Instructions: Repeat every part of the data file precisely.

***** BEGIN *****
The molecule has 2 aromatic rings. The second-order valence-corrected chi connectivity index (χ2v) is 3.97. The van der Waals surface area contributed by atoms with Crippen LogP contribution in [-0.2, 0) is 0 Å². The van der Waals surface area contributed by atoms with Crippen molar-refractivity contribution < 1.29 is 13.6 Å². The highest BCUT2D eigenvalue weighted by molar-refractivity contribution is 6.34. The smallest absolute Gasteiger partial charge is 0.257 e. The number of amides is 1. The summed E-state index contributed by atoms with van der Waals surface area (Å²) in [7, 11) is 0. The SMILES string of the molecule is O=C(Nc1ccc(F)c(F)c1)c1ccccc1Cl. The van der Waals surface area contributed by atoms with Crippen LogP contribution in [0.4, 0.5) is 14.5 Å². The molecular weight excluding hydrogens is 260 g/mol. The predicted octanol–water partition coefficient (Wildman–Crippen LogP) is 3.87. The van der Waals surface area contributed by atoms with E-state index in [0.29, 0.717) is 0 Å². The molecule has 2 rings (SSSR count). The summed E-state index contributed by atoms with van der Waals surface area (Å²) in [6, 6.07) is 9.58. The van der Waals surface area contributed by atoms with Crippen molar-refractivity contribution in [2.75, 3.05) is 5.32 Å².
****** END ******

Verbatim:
The molecule has 2 aromatic rings. The second-order valence-corrected chi connectivity index (χ2v) is 3.97. The van der Waals surface area contributed by atoms with Crippen LogP contribution in [-0.2, 0) is 0 Å². The van der Waals surface area contributed by atoms with Crippen molar-refractivity contribution < 1.29 is 13.6 Å². The highest BCUT2D eigenvalue weighted by molar-refractivity contribution is 6.34. The smallest absolute Gasteiger partial charge is 0.257 e. The number of amides is 1. The summed E-state index contributed by atoms with van der Waals surface area (Å²) in [7, 11) is 0. The SMILES string of the molecule is O=C(Nc1ccc(F)c(F)c1)c1ccccc1Cl. The van der Waals surface area contributed by atoms with Crippen LogP contribution in [0.4, 0.5) is 14.5 Å². The molecular weight excluding hydrogens is 260 g/mol. The predicted octanol–water partition coefficient (Wildman–Crippen LogP) is 3.87. The van der Waals surface area contributed by atoms with E-state index in [0.29, 0.717) is 0 Å². The molecule has 2 rings (SSSR count). The summed E-state index contributed by atoms with van der Waals surface area (Å²) in [6, 6.07) is 9.58. The van der Waals surface area contributed by atoms with Crippen molar-refractivity contribution in [2.75, 3.05) is 5.32 Å².